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English taught as a foreign language in Leeds school

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An inner-city Leeds school with children from more than 50 different nations is to teach all of its pupils English as a foreign language in a radical attempt to improve standards.

City of Leeds School is taking the unprecedented step of introducing English as a second language classes to every child - including all its British-born pupils.

Head teacher Georgiana Sale said the school was having to “rethink the way we do things” because less than a quarter of its pupils had English as their first language and more than half of the children were new to the country within the past four years. She said it had been decided to include pupils who have English as a first language in the programme because in many cases their level of formal English was not good enough to allow them to achieve good grades at GCSE.

Last year the school had just over a quarter of its pupils achieve the national benchmark of five good GCSEs, including English and maths, - the lowest score of any state school in the city.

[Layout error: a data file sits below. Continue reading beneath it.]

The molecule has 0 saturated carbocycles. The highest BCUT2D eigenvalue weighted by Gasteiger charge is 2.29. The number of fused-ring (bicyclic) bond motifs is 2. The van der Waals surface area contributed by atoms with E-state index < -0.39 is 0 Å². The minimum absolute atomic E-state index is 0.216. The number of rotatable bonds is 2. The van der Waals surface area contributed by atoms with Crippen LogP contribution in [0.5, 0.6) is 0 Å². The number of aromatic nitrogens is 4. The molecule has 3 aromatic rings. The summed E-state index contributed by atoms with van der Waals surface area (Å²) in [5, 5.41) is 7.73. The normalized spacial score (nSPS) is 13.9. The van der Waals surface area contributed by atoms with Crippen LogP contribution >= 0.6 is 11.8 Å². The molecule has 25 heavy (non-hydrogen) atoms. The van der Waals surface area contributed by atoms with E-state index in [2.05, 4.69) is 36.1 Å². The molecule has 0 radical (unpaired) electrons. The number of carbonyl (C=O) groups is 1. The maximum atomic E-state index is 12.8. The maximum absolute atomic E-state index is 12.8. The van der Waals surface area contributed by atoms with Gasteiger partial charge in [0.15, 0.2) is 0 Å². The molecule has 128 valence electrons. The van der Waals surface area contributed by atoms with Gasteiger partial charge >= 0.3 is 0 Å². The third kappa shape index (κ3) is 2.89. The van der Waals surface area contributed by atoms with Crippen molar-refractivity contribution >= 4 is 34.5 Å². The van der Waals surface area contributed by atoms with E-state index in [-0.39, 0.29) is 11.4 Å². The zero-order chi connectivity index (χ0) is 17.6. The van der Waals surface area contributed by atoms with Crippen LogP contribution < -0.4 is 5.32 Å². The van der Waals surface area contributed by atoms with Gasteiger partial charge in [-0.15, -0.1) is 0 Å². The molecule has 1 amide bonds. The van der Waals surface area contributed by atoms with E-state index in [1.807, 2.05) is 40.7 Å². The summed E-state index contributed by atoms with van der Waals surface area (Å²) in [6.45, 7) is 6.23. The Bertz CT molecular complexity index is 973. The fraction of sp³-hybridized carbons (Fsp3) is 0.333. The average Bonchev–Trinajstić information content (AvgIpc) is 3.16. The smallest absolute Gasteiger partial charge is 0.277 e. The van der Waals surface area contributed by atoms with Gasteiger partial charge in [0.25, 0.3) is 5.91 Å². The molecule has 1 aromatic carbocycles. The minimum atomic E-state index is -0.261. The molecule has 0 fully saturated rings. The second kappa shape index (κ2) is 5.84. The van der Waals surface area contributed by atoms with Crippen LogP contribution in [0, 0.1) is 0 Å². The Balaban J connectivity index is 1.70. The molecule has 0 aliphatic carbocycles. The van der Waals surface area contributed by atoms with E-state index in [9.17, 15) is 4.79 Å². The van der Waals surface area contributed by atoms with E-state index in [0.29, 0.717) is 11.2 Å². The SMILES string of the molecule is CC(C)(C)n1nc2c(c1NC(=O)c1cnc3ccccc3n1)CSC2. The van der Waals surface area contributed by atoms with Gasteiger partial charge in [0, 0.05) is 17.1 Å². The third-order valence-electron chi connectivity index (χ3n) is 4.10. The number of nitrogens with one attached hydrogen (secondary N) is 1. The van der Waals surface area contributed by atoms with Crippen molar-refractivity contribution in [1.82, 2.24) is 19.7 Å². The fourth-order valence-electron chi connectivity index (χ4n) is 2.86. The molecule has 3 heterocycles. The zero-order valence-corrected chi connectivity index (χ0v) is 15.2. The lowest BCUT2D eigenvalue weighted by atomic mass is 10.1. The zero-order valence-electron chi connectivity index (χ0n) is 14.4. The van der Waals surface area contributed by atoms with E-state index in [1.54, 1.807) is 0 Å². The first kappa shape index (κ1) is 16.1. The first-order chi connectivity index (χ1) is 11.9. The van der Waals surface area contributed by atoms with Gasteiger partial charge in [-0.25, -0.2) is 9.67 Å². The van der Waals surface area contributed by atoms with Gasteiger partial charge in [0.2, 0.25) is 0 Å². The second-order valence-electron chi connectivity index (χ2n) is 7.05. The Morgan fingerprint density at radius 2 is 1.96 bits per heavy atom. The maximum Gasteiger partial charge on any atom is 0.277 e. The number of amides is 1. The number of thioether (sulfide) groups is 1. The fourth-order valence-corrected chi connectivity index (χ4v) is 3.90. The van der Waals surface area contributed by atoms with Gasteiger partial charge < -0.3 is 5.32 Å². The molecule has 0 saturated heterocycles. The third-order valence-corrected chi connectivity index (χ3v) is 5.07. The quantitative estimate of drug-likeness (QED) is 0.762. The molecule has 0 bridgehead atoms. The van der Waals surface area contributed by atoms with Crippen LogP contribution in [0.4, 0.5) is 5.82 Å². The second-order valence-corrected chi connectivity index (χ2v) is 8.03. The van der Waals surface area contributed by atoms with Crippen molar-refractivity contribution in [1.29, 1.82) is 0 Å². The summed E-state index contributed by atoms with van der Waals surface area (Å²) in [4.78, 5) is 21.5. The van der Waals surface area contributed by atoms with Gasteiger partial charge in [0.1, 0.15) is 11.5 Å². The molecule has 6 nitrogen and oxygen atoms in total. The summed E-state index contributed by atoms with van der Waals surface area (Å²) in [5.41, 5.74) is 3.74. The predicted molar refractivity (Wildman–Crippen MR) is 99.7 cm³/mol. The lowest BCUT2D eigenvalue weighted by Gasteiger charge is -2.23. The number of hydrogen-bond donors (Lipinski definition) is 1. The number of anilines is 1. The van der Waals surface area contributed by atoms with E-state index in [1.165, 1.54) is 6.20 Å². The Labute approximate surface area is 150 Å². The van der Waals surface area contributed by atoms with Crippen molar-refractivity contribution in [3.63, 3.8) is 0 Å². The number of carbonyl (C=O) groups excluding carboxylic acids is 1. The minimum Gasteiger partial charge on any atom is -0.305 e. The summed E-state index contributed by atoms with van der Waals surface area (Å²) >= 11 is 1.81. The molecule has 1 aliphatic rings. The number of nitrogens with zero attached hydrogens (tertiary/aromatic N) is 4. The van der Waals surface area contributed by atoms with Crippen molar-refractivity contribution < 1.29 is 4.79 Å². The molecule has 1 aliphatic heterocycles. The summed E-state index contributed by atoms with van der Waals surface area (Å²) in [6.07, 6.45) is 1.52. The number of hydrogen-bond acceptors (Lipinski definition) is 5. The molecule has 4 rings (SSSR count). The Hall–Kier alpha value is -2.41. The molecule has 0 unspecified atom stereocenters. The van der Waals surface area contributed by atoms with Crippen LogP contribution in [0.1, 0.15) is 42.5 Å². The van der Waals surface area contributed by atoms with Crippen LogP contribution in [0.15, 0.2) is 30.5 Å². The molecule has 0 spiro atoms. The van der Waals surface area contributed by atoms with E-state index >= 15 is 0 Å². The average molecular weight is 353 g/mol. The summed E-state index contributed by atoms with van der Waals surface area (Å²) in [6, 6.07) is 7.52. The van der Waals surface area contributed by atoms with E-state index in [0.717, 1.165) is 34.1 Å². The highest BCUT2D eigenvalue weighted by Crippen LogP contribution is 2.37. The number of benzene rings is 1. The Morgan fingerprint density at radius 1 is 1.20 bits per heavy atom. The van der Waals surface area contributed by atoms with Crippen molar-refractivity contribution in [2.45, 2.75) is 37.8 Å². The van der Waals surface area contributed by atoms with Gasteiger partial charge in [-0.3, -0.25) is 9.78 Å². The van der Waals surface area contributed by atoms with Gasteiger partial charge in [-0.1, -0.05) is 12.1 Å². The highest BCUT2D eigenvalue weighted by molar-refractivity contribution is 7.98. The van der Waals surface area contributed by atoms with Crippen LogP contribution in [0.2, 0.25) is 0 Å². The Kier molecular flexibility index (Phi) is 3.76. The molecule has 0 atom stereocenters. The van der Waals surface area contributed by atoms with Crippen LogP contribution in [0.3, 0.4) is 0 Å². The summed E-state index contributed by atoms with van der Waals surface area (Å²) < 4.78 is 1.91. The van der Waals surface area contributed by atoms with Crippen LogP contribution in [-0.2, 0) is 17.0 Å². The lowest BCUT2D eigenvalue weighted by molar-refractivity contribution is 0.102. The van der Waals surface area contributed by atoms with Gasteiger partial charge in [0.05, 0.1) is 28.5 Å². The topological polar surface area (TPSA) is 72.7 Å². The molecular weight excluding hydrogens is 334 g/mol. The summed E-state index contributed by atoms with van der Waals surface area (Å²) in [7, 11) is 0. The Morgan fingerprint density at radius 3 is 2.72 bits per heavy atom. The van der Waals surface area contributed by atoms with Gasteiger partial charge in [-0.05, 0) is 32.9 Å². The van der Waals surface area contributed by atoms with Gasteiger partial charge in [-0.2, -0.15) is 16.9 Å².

But Ms Sale it was unfair to expect the school to reach national averages when so many pupils were new to the language.

City of Leeds has around 55 different nationalities among its cohort including pupils from nations across Africa, Europe, China and parts of the Middle East and Asia.

She said that one of the largest groups was now Czech Roma children.

She said: “Many of our pupils are not only new to English but they are not literate in their own language. In some cases we are the first people to put a pen in their hand.

“Around half of our children are new to the country within four years. It is generally thought it takes five years to properly learn a language and that is when you have total immersion it it. A lot of our children don’t have that because it is not spoken at home. Imagine being given a few years and then being expected to get a good grade in GCSE geography but having to sit the exam in French.

“I can’t worry about how many Cs some of my pupils have in other subjects when they are new to English. Education is about giving children what they need and so we have asked ourselves what do our children need?”

Leeds Metropolitan University and Sheffield University are both helping the school to train their staff to be able to deliver English as an additional language.

The lessons would be done in stages not ages, with pupils split into groups based on their ability.

She said that for pupils with English as a first language it would give them the chance to improve their spelling and grammar.

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